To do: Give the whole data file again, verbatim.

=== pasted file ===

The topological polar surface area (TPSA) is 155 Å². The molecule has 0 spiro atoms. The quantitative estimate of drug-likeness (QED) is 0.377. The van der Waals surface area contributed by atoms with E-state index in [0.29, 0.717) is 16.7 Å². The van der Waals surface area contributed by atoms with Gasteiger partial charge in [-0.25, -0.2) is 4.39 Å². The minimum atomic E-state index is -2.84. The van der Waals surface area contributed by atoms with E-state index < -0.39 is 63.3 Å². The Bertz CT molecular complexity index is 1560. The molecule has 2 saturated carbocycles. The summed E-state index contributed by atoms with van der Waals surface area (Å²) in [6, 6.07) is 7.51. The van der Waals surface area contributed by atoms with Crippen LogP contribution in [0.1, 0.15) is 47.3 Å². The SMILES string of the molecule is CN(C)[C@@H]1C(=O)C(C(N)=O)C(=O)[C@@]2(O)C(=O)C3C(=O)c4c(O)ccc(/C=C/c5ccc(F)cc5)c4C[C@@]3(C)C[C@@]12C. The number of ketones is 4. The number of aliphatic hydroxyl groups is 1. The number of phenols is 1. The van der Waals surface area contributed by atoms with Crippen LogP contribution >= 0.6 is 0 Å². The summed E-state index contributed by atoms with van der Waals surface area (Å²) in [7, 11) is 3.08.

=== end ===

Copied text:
The topological polar surface area (TPSA) is 155 Å². The molecule has 0 spiro atoms. The quantitative estimate of drug-likeness (QED) is 0.377. The van der Waals surface area contributed by atoms with E-state index in [0.29, 0.717) is 16.7 Å². The van der Waals surface area contributed by atoms with Gasteiger partial charge in [-0.25, -0.2) is 4.39 Å². The minimum atomic E-state index is -2.84. The van der Waals surface area contributed by atoms with E-state index < -0.39 is 63.3 Å². The Bertz CT molecular complexity index is 1560. The molecule has 2 saturated carbocycles. The summed E-state index contributed by atoms with van der Waals surface area (Å²) in [6, 6.07) is 7.51. The van der Waals surface area contributed by atoms with Crippen LogP contribution in [0.1, 0.15) is 47.3 Å². The SMILES string of the molecule is CN(C)[C@@H]1C(=O)C(C(N)=O)C(=O)[C@@]2(O)C(=O)C3C(=O)c4c(O)ccc(/C=C/c5ccc(F)cc5)c4C[C@@]3(C)C[C@@]12C. The number of ketones is 4. The number of aliphatic hydroxyl groups is 1. The number of phenols is 1. The van der Waals surface area contributed by atoms with Crippen LogP contribution >= 0.6 is 0 Å². The summed E-state index contributed by atoms with van der Waals surface area (Å²) in [7, 11) is 3.08.